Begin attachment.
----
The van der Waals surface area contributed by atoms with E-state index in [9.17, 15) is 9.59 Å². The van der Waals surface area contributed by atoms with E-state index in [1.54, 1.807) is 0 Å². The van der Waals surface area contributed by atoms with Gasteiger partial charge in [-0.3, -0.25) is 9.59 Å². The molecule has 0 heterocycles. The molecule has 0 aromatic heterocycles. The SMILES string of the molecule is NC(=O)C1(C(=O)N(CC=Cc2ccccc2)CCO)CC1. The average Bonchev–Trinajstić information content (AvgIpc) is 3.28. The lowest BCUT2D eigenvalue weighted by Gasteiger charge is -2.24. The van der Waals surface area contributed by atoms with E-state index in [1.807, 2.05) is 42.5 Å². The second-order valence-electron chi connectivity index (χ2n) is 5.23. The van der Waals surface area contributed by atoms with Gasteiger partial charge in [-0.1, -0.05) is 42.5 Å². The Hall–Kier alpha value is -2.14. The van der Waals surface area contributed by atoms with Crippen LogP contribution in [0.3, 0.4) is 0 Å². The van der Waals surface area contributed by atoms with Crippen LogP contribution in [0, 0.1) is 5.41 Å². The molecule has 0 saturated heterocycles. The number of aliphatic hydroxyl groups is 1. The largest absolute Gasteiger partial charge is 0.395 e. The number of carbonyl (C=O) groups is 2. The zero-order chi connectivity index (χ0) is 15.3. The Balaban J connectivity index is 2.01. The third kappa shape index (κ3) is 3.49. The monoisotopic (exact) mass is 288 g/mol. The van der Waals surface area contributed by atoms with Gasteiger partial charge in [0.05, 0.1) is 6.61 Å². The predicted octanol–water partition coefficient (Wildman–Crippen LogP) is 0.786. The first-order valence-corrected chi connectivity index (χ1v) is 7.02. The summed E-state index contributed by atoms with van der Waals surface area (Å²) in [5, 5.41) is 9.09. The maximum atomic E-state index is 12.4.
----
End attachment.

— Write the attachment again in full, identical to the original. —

The van der Waals surface area contributed by atoms with E-state index in [9.17, 15) is 9.59 Å². The van der Waals surface area contributed by atoms with E-state index in [1.54, 1.807) is 0 Å². The van der Waals surface area contributed by atoms with Gasteiger partial charge in [-0.3, -0.25) is 9.59 Å². The molecule has 0 heterocycles. The molecule has 0 aromatic heterocycles. The SMILES string of the molecule is NC(=O)C1(C(=O)N(CC=Cc2ccccc2)CCO)CC1. The average Bonchev–Trinajstić information content (AvgIpc) is 3.28. The lowest BCUT2D eigenvalue weighted by Gasteiger charge is -2.24. The van der Waals surface area contributed by atoms with E-state index in [1.807, 2.05) is 42.5 Å². The second-order valence-electron chi connectivity index (χ2n) is 5.23. The van der Waals surface area contributed by atoms with Gasteiger partial charge in [-0.1, -0.05) is 42.5 Å². The Hall–Kier alpha value is -2.14. The van der Waals surface area contributed by atoms with Crippen LogP contribution in [0.3, 0.4) is 0 Å². The van der Waals surface area contributed by atoms with Crippen LogP contribution in [0, 0.1) is 5.41 Å². The molecule has 0 saturated heterocycles. The number of aliphatic hydroxyl groups is 1. The largest absolute Gasteiger partial charge is 0.395 e. The number of carbonyl (C=O) groups is 2. The zero-order chi connectivity index (χ0) is 15.3. The Balaban J connectivity index is 2.01. The third kappa shape index (κ3) is 3.49. The monoisotopic (exact) mass is 288 g/mol. The van der Waals surface area contributed by atoms with Gasteiger partial charge in [0.05, 0.1) is 6.61 Å². The predicted octanol–water partition coefficient (Wildman–Crippen LogP) is 0.786. The first-order valence-corrected chi connectivity index (χ1v) is 7.02. The summed E-state index contributed by atoms with van der Waals surface area (Å²) in [5, 5.41) is 9.09. The maximum atomic E-state index is 12.4.